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14 Ways to Get a Lower Interest Rate on Your Student Loans

Whether you are struggling or cruising to debt elimination, there are options to get a lower interest rate.

Written By: Michael P. Lux, Esq.

Last Updated:

14 Ways to Get a Lower Interest Rate on Your Student Loans

Whether you are struggling or cruising to debt elimination, there are options to get a lower interest rate.

Written By: Michael P. Lux, Esq.

Last Updated:

No matter what your financial circumstances are, chances are pretty good that one of the tips described below will help you get a lower interest rate on some or all of your student loans.

Obtaining lower interest rates can save you hundreds or even thousands of dollars on your student loans.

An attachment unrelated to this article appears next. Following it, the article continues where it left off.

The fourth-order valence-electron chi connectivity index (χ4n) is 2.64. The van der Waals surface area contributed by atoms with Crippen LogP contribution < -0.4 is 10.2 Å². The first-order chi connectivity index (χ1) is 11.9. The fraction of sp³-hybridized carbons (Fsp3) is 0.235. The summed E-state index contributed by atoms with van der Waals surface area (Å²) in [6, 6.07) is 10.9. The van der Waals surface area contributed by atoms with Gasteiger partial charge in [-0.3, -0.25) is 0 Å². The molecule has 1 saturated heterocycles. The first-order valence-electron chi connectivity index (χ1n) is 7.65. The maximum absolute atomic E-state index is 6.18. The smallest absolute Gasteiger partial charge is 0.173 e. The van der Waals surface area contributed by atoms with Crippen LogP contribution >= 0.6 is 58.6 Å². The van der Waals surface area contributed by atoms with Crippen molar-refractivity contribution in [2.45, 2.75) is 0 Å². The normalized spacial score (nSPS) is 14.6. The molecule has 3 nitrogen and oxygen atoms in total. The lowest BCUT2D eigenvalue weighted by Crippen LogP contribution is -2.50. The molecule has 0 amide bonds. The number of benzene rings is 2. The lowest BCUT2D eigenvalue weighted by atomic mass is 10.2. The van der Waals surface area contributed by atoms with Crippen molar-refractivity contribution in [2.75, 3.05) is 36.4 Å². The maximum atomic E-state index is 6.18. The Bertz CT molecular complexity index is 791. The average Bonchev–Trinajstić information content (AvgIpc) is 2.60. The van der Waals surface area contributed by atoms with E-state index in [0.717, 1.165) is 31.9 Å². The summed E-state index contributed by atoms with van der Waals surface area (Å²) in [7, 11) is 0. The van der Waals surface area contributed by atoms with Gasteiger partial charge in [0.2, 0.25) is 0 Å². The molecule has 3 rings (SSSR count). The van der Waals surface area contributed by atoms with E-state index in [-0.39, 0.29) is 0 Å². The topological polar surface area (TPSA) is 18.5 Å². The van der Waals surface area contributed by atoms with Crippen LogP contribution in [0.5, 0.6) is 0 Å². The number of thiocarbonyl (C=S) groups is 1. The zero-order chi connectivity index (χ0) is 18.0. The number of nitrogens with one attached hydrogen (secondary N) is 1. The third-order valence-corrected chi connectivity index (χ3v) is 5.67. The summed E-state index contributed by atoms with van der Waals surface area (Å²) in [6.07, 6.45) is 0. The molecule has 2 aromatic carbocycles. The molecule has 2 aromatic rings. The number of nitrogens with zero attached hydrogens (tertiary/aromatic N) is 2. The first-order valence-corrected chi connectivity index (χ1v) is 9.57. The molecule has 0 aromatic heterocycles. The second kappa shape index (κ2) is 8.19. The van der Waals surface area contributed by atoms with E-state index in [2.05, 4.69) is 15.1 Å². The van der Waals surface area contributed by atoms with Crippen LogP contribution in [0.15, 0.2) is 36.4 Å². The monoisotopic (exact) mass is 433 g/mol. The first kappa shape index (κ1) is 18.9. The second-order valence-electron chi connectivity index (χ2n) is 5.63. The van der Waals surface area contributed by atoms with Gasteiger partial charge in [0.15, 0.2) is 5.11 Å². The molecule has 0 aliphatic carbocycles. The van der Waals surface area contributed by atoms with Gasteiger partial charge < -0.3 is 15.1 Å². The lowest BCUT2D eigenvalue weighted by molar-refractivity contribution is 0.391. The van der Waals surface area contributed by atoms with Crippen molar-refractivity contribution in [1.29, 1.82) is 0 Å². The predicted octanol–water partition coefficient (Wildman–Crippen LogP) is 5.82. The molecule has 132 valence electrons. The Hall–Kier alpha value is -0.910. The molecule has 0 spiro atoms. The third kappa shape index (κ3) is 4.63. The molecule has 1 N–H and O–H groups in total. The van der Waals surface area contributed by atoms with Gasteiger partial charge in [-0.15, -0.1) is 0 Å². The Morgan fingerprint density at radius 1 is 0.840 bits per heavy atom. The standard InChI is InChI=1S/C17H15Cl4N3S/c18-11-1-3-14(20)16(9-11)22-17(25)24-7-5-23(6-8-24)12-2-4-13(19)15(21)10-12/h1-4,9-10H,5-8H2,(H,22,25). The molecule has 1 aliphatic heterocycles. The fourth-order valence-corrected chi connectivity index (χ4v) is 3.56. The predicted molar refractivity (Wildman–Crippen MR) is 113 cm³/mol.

Sign Up for Auto-Debit or Monthly Automatic Withdrawal

This route is the low-hanging fruit.

Signing up for automated payments saves .25% interest with pretty much every student loan company. Some lenders even offer a .50% reduction if you open a checking account. Saving a fraction of a percent in interest may not seem like much, but it can add up. For example, if you have $40,000 in student loans, that quarter percent savings is worth $100 per year. Not exactly huge savings, but a decent reward for minimal effort.

Even though this is an easy move that every borrower can make, we don’t recommend it for everyone. There are a couple of circumstances where it is best to stick with manual payments.

You can’t trust your lender – The automatic payments give your lender the green light to take money out of your checking account. Unfortunately, there is an element of danger here. This is especially true if your monthly payments might change, such as being on a variable-rate repayment plan. Taking out a fixed amount each month is one thing, but if there is a chance your lender takes out more than what you planned for, be cautious. Once your lender removes that money, it is hard to get back.